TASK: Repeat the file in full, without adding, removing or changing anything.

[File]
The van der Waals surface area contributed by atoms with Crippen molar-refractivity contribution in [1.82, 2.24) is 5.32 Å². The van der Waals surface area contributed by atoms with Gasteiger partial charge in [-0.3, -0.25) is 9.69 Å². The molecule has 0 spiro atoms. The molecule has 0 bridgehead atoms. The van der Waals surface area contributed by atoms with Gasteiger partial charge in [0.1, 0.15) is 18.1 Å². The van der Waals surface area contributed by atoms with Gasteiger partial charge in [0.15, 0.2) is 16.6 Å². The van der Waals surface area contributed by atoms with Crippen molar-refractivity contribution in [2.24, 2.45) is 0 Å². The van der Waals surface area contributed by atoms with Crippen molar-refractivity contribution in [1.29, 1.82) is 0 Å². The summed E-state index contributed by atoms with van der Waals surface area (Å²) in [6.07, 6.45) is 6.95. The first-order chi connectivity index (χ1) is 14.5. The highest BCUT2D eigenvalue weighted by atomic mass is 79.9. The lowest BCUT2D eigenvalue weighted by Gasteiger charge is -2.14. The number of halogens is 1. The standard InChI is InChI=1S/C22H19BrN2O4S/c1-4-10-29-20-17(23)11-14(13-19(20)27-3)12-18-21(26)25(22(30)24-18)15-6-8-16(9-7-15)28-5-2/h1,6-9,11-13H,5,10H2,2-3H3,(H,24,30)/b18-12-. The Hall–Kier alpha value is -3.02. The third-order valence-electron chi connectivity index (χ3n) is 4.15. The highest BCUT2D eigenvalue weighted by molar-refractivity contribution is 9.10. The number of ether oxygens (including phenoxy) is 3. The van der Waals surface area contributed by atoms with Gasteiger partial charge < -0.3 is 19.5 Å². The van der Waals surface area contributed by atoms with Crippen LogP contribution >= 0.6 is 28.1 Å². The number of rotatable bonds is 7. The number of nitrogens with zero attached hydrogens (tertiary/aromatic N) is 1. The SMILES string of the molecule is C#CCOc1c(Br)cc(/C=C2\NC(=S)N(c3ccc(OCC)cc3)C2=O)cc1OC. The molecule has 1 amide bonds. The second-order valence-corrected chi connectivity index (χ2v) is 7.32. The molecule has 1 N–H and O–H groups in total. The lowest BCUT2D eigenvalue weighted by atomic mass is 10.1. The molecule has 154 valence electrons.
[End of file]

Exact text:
The van der Waals surface area contributed by atoms with Crippen molar-refractivity contribution in [1.82, 2.24) is 5.32 Å². The van der Waals surface area contributed by atoms with Gasteiger partial charge in [-0.3, -0.25) is 9.69 Å². The molecule has 0 spiro atoms. The molecule has 0 bridgehead atoms. The van der Waals surface area contributed by atoms with Gasteiger partial charge in [0.1, 0.15) is 18.1 Å². The van der Waals surface area contributed by atoms with Gasteiger partial charge in [0.15, 0.2) is 16.6 Å². The van der Waals surface area contributed by atoms with Crippen molar-refractivity contribution in [2.24, 2.45) is 0 Å². The van der Waals surface area contributed by atoms with Crippen molar-refractivity contribution in [1.29, 1.82) is 0 Å². The summed E-state index contributed by atoms with van der Waals surface area (Å²) in [6.07, 6.45) is 6.95. The first-order chi connectivity index (χ1) is 14.5. The highest BCUT2D eigenvalue weighted by atomic mass is 79.9. The lowest BCUT2D eigenvalue weighted by Gasteiger charge is -2.14. The number of halogens is 1. The standard InChI is InChI=1S/C22H19BrN2O4S/c1-4-10-29-20-17(23)11-14(13-19(20)27-3)12-18-21(26)25(22(30)24-18)15-6-8-16(9-7-15)28-5-2/h1,6-9,11-13H,5,10H2,2-3H3,(H,24,30)/b18-12-. The Hall–Kier alpha value is -3.02. The third-order valence-electron chi connectivity index (χ3n) is 4.15. The highest BCUT2D eigenvalue weighted by molar-refractivity contribution is 9.10. The number of ether oxygens (including phenoxy) is 3. The van der Waals surface area contributed by atoms with Gasteiger partial charge < -0.3 is 19.5 Å². The van der Waals surface area contributed by atoms with Crippen LogP contribution >= 0.6 is 28.1 Å². The number of rotatable bonds is 7. The number of nitrogens with zero attached hydrogens (tertiary/aromatic N) is 1. The SMILES string of the molecule is C#CCOc1c(Br)cc(/C=C2\NC(=S)N(c3ccc(OCC)cc3)C2=O)cc1OC. The molecule has 1 amide bonds. The second-order valence-corrected chi connectivity index (χ2v) is 7.32. The molecule has 1 N–H and O–H groups in total. The lowest BCUT2D eigenvalue weighted by atomic mass is 10.1. The molecule has 154 valence electrons.